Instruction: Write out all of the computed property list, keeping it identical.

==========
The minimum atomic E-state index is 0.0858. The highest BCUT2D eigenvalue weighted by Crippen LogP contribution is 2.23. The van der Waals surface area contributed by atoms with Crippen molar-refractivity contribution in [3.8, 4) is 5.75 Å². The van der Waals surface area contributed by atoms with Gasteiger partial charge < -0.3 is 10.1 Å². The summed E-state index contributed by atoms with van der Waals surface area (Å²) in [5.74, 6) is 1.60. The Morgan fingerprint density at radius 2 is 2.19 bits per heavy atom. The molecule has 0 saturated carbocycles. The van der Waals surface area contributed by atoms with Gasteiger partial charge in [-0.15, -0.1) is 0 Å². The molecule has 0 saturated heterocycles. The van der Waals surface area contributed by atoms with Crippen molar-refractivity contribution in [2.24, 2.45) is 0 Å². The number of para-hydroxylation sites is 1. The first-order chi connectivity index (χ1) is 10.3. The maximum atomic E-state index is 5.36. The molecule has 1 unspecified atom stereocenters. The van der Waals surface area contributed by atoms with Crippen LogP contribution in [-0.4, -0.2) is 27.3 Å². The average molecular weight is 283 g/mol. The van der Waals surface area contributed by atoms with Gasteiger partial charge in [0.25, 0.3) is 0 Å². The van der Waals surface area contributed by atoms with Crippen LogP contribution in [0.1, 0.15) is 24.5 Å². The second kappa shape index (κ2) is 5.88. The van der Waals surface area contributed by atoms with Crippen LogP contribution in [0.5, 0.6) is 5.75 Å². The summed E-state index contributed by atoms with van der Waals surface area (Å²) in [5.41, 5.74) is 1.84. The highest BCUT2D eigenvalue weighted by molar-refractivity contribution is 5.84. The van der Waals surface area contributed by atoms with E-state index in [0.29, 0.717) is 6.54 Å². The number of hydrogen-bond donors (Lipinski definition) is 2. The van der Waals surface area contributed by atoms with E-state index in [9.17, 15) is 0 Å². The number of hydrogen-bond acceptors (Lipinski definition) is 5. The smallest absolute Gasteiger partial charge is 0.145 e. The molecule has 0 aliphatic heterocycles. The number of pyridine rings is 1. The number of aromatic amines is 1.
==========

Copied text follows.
The minimum atomic E-state index is 0.0858. The highest BCUT2D eigenvalue weighted by Crippen LogP contribution is 2.23. The van der Waals surface area contributed by atoms with Crippen molar-refractivity contribution in [3.8, 4) is 5.75 Å². The van der Waals surface area contributed by atoms with Gasteiger partial charge < -0.3 is 10.1 Å². The summed E-state index contributed by atoms with van der Waals surface area (Å²) in [5.74, 6) is 1.60. The Morgan fingerprint density at radius 2 is 2.19 bits per heavy atom. The molecule has 0 saturated carbocycles. The van der Waals surface area contributed by atoms with Gasteiger partial charge in [-0.15, -0.1) is 0 Å². The molecule has 0 saturated heterocycles. The van der Waals surface area contributed by atoms with Crippen molar-refractivity contribution in [2.24, 2.45) is 0 Å². The number of para-hydroxylation sites is 1. The first-order chi connectivity index (χ1) is 10.3. The maximum atomic E-state index is 5.36. The molecule has 1 unspecified atom stereocenters. The van der Waals surface area contributed by atoms with Crippen LogP contribution in [-0.4, -0.2) is 27.3 Å². The average molecular weight is 283 g/mol. The van der Waals surface area contributed by atoms with Gasteiger partial charge in [0.25, 0.3) is 0 Å². The van der Waals surface area contributed by atoms with Crippen LogP contribution in [0.1, 0.15) is 24.5 Å². The second kappa shape index (κ2) is 5.88. The van der Waals surface area contributed by atoms with Crippen LogP contribution in [0.5, 0.6) is 5.75 Å². The summed E-state index contributed by atoms with van der Waals surface area (Å²) in [5.41, 5.74) is 1.84. The highest BCUT2D eigenvalue weighted by molar-refractivity contribution is 5.84. The van der Waals surface area contributed by atoms with E-state index in [0.29, 0.717) is 6.54 Å². The number of hydrogen-bond donors (Lipinski definition) is 2. The van der Waals surface area contributed by atoms with E-state index in [9.17, 15) is 0 Å². The number of hydrogen-bond acceptors (Lipinski definition) is 5. The smallest absolute Gasteiger partial charge is 0.145 e. The molecule has 0 aliphatic heterocycles. The number of pyridine rings is 1. The number of aromatic amines is 1.